Seven Steps to Food Cost Control


by Kirby D. Payne, CHA , October, 1998

Kirby  D.  Payne,  CHA  is  President of Minneapolis based  American  Hospitality  Management Company,  a growing hotel investment, management and consulting firm.   Payne is also Secretary Elect of the American Hotel & Motel Association, and Chair of the  AH&MA's  International Council of Hotel-Hotel Management Companies.  Additional  articles can be found on the internet at www.American-Hospitality.com.


After I returned from Viet Nam in 1971 I completed my senior year of college at the hotel school  of  Florida State University.   The Chair of the department was Peter Dukas who taught  a class  on food & beverage management which used a text book he had authored called,  "How To Operate A Restaurant".   Long ago,  I loaned the book out and never got it back so don't quote me as saying this is his list when I refer to it. 

Professor  Dukas  used to love to make us memorize lists.   Through the prism of over  26 years  I still think I remember his favorite list,  seven steps to food cost control.   Over the years I have  referred back to that mental checklist and adapted from it.   It has been useful to me and I'll list it here as I remember it, right or wrong. 

1.  ORDERING  -  The  first  step  is to  order  right.  Having detailed  recipes,  designing purchasing   specifications,   doing  comparative  shopping  based  on those  specifications,   and comparing  quality,  price  and  service,  etc.   Oh  yes,  don't  order too  early  in  order  to  avoid spoilage, wasted storage space and lost interest on your money.  Don't order too late, so premium costs and delivery charges accrue.  I remember being told standing orders were a bad habit. 

2.  RECEIVING - The fundamentals are obvious: count; weigh;  inspect for condition and quality;  verify  against  the purchase order;  keep the receiving area clean and  uncluttered;  limit access  to  the  receiving area;  train the person receiving and make him or  her responsible.   Get credit memos from the delivery driver. 

3. STORING - Is the method and place of storage for the various items appropriate for the item?  Is  it  secure  from  pilferage?   Are  the shelves strong enough for  the  product,  allow  air circulation and easy to clean?   Are all items stored at a temperature appropriate for that product? Are  items  dated  (with year,  in some cases) and priced?   Is the storage area orderly  and  clean? Should shelves be labeled and maybe even stocking quantities noted? 

4. ISSUING - What is issuing based on?  Who has access and or authority to issue or take things  from  the  secured  store  rooms  and  walk-ins?    Are  issues being  made  in  appropriate quantities   and at appropriate times?   Is there a relationship to volume or reasonable par  stocks?  Are  issues being accounted for?   Is a perpetual inventory or sign out sheet designed  specifically for your operation or a particular store room in use? 

5.  PREPARATION  - I'm not so clear about the details here any more because it has been a  long  time  since  I  worked in a kitchen regularly.   Phrases that come  to  mind  include:  trim properly;  use  trimmings for stock pots and other recipes.  Proper tools, sharp knives,  clean and neat  working area,  enforcing a policy of following recipes,  and having photos of finished  products  available and used regularly are also critical.   Enough said,  as I suspect my readers know a lot more than I do about this!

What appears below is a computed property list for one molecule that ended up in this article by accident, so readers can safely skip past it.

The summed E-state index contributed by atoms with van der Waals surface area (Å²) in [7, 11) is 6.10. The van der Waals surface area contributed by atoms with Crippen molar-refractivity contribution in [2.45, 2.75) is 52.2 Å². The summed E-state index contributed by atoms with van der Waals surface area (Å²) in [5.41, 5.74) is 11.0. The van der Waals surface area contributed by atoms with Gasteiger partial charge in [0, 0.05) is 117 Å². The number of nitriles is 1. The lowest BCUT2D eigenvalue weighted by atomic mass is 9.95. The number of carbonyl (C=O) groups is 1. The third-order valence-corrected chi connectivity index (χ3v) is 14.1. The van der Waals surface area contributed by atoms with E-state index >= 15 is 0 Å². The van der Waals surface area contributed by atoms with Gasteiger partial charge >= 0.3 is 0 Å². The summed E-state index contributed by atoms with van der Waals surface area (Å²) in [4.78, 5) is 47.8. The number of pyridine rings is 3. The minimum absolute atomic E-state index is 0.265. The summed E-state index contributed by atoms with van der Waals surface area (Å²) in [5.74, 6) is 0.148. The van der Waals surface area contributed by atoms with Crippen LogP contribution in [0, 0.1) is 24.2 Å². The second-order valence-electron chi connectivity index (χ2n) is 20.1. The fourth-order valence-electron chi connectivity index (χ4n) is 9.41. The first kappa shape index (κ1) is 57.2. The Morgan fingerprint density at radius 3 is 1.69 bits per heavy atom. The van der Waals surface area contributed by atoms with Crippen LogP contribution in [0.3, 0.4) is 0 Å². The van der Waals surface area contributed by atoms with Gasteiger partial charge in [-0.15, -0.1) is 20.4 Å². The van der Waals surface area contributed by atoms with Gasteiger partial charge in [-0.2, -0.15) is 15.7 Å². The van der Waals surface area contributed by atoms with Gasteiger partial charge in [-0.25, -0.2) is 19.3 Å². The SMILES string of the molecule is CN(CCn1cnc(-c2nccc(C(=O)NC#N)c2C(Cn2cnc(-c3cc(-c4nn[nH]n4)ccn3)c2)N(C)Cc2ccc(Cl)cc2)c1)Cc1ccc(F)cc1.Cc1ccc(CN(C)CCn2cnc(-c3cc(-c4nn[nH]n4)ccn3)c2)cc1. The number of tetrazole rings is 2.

6.  COOKING - Various considerations here, again my readers know more than I.  Proper temperatures,  proper  cooking times,  following recipes carefully,  using photographs of finished products, correct size, material, and type of utensils and cookware, clean work area. 

7.  SERVING  - Serving is not only about portion control,  it is also about decisions made regarding  portion  size and presentation.   With a buffet,  it is obvious. Proper  serving  utensils, proper holding/serving equipment, right presentation order, plate sizes, etc.  In a bar its easy, too.  Jiggers  or  other  measuring  and control devices and very strict discipline.   I  take  it  back,  the discipline  isn't  easy  especially  in tight labor markets.   Dining room service should  be  easy  to control  using good kitchen supervisors,  trained cooks,  photographs for both cooks and  servers, etc.    Watch  what  comes  back  from  bused  tables  to  see  if portions  are  proper.   Marketing decisions  may  drive  large  portions  but if the patrons are not eating it  or  taking  it  home,  the portion size or the recipe should be reconsidered.   Proper china for each item served is important for both presentation and portion control. 

Work   hard   on  your  cost  controls  and  be  consistent  about them.   One   element   of controlling  food  cost covers all seven categories:  thorough training. Give your staff the  ability and knowledge and confidence to do their jobs properly and to your specifications. Inconsistency and  failure  to enforce procedures will drive costs skyward.  Failure here is like throwing  money away. 
 

Also See: Room Service or is it Food Delivery? / Kirby D. Payne, CHA
Lets Talk About Cost Controls / Kirby D. Payne 
Increasing Food and Beverage Revenues in Hotels / Kirby D. Payne, CHA
Branding and Repositioning Food & Beverage - the case for outsourcing partnerships / Arthur Andersen / Summer 1998 
For additional information, contact: 
Kirby D. Payne at the firm 
American Hospitality Management Company
1500 South Highway 100, #375
Minneapolis, MN 55416 
Phone: 763-591-7640 Fax: 763-591-1593 
email: kpayne@american-hospitality.com

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